Besides the main categories, she distinguished the following subcategories: 1. Design with Food 2. Design for Food 3. Interior Design for Food 4. Food Product Design 5. Design about Food 6. Eating Design. These subcategories create a diverse portfolio of products and services. Design with Food experiments with food as a raw ingredient usually to radically alter its shape, texture and flavor (as, for example, in molecular gastronomy). Design for Food means all the objects that help shape or store food. This includes everything from the iconic Coca-Cola bottle or the Alessi tea kettle designed by Michael Graves to everyday objects like a Nespresso coffee maker or the packaging of a Milka chocolate bar. These objects go beyond being ordinary tools and packages since they also serve as channels of communication for the brand and their product.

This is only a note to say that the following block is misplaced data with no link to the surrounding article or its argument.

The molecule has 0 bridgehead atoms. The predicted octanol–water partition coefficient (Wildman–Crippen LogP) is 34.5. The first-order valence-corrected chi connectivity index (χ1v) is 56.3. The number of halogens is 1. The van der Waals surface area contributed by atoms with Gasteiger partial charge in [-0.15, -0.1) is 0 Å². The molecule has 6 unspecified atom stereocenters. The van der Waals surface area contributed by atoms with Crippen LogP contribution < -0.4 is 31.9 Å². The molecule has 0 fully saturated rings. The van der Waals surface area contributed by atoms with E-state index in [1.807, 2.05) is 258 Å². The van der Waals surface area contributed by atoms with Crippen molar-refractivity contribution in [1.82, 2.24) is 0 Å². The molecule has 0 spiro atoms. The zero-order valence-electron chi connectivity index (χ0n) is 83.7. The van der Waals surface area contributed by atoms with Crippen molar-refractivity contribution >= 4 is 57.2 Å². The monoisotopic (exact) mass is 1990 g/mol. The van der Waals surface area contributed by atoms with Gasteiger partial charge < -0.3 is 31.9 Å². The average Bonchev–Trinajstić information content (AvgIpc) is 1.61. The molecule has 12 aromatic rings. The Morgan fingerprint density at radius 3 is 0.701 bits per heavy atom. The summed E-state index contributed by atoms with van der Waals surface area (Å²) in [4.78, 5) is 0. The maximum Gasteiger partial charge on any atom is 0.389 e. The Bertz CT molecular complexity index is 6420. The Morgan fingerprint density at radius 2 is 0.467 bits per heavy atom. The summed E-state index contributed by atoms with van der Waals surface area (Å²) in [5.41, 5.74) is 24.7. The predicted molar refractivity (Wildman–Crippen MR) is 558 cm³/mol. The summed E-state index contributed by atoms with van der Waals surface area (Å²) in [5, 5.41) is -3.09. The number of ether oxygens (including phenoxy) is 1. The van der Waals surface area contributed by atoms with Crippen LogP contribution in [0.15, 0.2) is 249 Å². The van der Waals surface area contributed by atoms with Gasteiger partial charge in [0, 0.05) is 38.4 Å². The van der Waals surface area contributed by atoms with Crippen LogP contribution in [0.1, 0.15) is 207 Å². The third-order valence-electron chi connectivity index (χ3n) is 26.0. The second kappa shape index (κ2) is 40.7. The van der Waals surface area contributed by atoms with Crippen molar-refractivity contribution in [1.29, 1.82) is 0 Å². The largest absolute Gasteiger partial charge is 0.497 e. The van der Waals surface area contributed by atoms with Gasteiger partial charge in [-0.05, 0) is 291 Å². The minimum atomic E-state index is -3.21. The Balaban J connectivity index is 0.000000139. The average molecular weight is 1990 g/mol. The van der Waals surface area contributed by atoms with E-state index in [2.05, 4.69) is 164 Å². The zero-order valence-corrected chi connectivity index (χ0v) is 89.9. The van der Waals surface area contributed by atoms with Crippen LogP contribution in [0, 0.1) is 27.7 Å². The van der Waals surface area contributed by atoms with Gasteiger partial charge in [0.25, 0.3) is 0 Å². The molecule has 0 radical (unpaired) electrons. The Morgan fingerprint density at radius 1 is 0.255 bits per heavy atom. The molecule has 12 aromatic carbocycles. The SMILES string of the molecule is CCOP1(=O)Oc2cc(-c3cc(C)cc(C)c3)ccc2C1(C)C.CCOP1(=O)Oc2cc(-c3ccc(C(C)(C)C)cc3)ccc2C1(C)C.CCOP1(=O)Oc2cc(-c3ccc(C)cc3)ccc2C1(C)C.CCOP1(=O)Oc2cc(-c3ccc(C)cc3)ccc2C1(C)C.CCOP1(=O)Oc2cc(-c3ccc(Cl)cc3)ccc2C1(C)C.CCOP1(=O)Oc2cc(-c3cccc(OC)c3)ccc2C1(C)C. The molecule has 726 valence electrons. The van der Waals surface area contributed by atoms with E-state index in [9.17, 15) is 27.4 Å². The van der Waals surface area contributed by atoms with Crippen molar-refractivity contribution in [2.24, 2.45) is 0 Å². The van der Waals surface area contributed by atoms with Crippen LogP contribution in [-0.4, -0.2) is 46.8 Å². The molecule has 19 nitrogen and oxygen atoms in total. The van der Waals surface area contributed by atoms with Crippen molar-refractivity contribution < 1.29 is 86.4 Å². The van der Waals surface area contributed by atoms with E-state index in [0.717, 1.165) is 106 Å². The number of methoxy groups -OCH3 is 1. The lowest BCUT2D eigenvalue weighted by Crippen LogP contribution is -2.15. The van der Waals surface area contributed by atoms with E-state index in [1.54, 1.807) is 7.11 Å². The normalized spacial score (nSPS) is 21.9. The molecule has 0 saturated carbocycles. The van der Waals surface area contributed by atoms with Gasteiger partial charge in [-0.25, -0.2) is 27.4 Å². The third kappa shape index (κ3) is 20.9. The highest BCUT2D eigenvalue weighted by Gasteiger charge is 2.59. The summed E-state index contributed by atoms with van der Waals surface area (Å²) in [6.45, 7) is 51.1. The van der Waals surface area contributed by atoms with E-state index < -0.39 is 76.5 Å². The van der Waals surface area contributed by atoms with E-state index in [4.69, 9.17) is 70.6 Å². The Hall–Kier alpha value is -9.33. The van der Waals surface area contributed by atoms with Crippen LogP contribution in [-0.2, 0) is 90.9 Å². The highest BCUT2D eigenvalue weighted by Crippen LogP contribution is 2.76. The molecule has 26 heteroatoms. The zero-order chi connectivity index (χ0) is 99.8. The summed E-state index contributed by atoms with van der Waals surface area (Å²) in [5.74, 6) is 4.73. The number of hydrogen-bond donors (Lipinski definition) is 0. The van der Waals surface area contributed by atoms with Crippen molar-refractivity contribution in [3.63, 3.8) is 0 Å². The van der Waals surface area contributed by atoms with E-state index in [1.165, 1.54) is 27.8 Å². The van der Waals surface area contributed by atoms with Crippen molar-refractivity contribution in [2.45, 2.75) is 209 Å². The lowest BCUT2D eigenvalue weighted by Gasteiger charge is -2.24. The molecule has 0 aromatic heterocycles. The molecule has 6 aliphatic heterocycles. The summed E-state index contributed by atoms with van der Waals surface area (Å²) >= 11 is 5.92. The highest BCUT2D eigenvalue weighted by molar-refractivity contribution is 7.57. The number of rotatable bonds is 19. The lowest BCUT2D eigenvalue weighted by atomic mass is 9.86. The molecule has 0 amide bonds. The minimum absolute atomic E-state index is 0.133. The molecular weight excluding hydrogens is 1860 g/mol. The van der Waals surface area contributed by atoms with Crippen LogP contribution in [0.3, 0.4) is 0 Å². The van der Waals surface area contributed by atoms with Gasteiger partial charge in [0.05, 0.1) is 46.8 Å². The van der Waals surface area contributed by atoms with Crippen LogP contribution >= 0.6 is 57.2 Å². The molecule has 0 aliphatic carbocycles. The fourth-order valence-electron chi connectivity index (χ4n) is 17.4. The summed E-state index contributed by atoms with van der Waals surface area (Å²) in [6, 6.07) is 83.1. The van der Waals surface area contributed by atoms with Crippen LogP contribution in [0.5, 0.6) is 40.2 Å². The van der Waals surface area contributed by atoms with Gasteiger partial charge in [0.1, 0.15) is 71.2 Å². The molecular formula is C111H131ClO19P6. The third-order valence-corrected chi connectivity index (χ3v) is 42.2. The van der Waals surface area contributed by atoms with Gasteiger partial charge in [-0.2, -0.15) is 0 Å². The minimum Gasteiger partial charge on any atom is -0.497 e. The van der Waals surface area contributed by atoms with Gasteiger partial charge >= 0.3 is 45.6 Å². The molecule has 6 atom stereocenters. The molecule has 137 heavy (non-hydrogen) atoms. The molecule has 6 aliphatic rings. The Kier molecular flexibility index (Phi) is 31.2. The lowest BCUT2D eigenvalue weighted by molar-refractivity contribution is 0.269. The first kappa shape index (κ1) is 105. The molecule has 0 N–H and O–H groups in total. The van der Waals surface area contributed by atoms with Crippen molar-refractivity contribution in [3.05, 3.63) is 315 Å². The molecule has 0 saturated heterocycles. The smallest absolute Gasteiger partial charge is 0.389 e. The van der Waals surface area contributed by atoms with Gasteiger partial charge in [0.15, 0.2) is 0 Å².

Interior Design for Food concerns the spaces where people eat or make food. Even though the end product is not edible, the category’s ties to food are obvious: creating the perfect atmosphere, lighting or even color palette can enhance the food experience while creative usage of space tells a story about the values and spirit of the place. Food Product Design is the design of mass-produced food products in which clearly distinguishable shapes are used to denote the brand identity. Most products found in supermarkets are designed products and therefore part of this category. Design about Food is a peripheral category including objects using food as an inspiration not as a tangible matter mostly in a humorous or satirical way.